The Saddest Music in the World Reviews
Since taking this class, I've developed an odd pleasure in picking out experimental technique in conventionally narrative films. Being aware of the genesis of many of these techniques and how mainstream cinematic culture has reappropriated them has really enhanced my comprehension and appreciation of the form overall. The Saddest Music in the World, in this regard, was the perfect capstone for this semester's screenings; its artful blurring of the line between a knowingly sentimental, almost maudlin narrative and unabashed avant-garde aesthetic sensibility extends a hand to an audience familiar with both worlds, inviting us to share in a celebration of the specific elements that make film so great.
Even without its unique visual approach, The Saddest Music in the World would be a suitably bizarre movie. Its story, full of larger-than-life quirks and flourishes, suggests a certain magical realism, right down to its talking tapeworm and its prophetic medicine man in the snowy wilderness of Canada. It is wound, however, around a core of human loss and tragedy recognizable to any viewer - the challenge of the film is that Guy Maddin makes us work strenuously through his vision to reach that core. We must first swim through the often grainy, blurred picture, the rapid-fire editing, and montages of images that seem to make very little sense. These stylistic devices almost serve as layers of protection, as if Maddin was reluctant to surrender the emotions of his story right away. The movie teases in a playful way, conveniently strapping the emotional linchpin of the film with amnesia (and nymphomania), and it never truly divulges all its secrets, such as the ultimate fate of Roderick's son. Audiences accustomed to more commercial films may find this lack of closure unsatisfying, but the movie quickly makes clear that Maddin's definition of satisfaction is different than normal.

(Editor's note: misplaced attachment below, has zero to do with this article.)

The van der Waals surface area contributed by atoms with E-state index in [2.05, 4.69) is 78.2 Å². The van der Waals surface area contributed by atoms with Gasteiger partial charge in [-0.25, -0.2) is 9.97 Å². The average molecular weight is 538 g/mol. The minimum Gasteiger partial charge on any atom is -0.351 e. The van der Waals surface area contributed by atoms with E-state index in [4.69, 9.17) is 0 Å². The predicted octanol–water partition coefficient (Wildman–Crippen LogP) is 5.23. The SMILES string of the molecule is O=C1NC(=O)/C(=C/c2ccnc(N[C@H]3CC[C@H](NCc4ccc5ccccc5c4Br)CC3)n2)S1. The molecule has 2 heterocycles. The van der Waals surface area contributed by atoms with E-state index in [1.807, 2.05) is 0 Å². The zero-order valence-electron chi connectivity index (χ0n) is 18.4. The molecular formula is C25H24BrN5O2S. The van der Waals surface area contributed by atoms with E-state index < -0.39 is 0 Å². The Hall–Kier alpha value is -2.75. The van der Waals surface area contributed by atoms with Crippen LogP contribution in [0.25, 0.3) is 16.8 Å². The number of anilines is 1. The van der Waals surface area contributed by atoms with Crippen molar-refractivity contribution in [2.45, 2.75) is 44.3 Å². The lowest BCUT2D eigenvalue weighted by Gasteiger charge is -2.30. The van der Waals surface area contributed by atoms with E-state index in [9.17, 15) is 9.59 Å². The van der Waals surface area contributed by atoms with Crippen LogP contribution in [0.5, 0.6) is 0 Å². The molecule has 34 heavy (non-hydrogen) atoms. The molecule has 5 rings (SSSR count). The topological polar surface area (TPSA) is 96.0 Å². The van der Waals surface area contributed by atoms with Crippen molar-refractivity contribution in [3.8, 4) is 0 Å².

The Saddest Music in the World is most interesting when its concept is dismantled fundamentally: what is it that makes music sad? Ultimately, a song boils down to a collection of resonances, sonic symbols that have more meaning to some than others. It is an immensely abstract art form, especially when its role in cinematic aesthetics is considered. Music is highly cultural, and American film culture has strictly regimented ideas about what constitutes appropriate music, which is what makes the concept of this film so exciting. In exploring the "sad" music of other countries around the world, we are thus invited to look at what we consider objectively sad and contrast it to the vastly different sounds that we hear. It serves as something of a metaphor at large for the film's idea of tragedy, because no matter how it is presented, or how we've experienced it, sad occurrences invoke the same universal sensations.
However, Isabella Rossellini as the beer baroness Lady Helen was fabulous. Ultimately her character is just a tragic and wounded soul, as are most of the characters. They are all a bit emotionally damaged.
I'll give it credit that it's a great dark comedy with these elements: glass legs, talking tapeworms (wtf), and a quirky score all in all. The dialogue is funny and enjoyable - emulating screwball comedies of the 30's but it falls a bit flat on the wittiness. I personally wish it could have gone into another direction, maybe more emphasis on the actual contest and the depression era. I think it would have made it a far more interesting story.
It's definitely worth the watch for the nice execution of many experimental ideas. The world Guy Maddin has created is really like nothing else. There are obvious silent film influences & effects. At some points of the film Isabella absolutely GLOWS and it's enchanting, much like you would see in F.W. Murnau's work. The entire look of the film is antiquated and feels many years old. It's mostly in grainy black and white but there are some scenes in gorgeous technicolor.
It's definitely an original and one of a kind experience. I applaud it for that.